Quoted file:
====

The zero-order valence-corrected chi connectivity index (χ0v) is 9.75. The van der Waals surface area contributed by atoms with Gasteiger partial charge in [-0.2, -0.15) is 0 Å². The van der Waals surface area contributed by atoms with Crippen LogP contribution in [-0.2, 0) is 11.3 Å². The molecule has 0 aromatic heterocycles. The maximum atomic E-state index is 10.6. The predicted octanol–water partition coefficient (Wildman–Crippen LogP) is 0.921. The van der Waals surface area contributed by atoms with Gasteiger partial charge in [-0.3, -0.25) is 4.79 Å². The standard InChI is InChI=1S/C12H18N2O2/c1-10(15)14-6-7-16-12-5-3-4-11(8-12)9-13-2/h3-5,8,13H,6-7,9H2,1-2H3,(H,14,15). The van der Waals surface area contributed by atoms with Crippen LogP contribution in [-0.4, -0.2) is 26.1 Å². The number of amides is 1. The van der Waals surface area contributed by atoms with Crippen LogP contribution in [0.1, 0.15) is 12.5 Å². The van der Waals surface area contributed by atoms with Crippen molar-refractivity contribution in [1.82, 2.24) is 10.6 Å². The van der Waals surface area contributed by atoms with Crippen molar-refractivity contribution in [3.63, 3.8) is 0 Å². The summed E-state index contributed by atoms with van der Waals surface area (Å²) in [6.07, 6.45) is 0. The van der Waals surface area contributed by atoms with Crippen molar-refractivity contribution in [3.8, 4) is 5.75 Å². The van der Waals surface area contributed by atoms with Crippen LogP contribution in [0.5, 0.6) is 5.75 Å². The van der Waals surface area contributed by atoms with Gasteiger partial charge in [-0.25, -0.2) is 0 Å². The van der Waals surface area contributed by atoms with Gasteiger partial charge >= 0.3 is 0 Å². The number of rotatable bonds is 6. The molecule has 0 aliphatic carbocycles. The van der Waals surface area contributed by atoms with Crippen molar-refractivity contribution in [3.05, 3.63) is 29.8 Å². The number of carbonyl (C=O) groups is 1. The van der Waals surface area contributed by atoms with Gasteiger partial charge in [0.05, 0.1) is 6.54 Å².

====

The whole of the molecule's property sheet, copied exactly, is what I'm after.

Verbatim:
The zero-order valence-corrected chi connectivity index (χ0v) is 9.75. The van der Waals surface area contributed by atoms with Gasteiger partial charge in [-0.2, -0.15) is 0 Å². The van der Waals surface area contributed by atoms with Crippen LogP contribution in [-0.2, 0) is 11.3 Å². The molecule has 0 aromatic heterocycles. The maximum atomic E-state index is 10.6. The predicted octanol–water partition coefficient (Wildman–Crippen LogP) is 0.921. The van der Waals surface area contributed by atoms with Gasteiger partial charge in [-0.3, -0.25) is 4.79 Å². The standard InChI is InChI=1S/C12H18N2O2/c1-10(15)14-6-7-16-12-5-3-4-11(8-12)9-13-2/h3-5,8,13H,6-7,9H2,1-2H3,(H,14,15). The van der Waals surface area contributed by atoms with Crippen LogP contribution in [-0.4, -0.2) is 26.1 Å². The number of amides is 1. The van der Waals surface area contributed by atoms with Crippen LogP contribution in [0.1, 0.15) is 12.5 Å². The van der Waals surface area contributed by atoms with Crippen molar-refractivity contribution in [1.82, 2.24) is 10.6 Å². The van der Waals surface area contributed by atoms with Crippen molar-refractivity contribution in [3.63, 3.8) is 0 Å². The summed E-state index contributed by atoms with van der Waals surface area (Å²) in [6.07, 6.45) is 0. The van der Waals surface area contributed by atoms with Crippen molar-refractivity contribution in [3.8, 4) is 5.75 Å². The van der Waals surface area contributed by atoms with Crippen LogP contribution in [0.5, 0.6) is 5.75 Å². The van der Waals surface area contributed by atoms with Gasteiger partial charge in [-0.25, -0.2) is 0 Å². The van der Waals surface area contributed by atoms with Gasteiger partial charge >= 0.3 is 0 Å². The number of rotatable bonds is 6. The molecule has 0 aliphatic carbocycles. The van der Waals surface area contributed by atoms with Crippen molar-refractivity contribution in [3.05, 3.63) is 29.8 Å². The number of carbonyl (C=O) groups is 1. The van der Waals surface area contributed by atoms with Gasteiger partial charge in [0.05, 0.1) is 6.54 Å².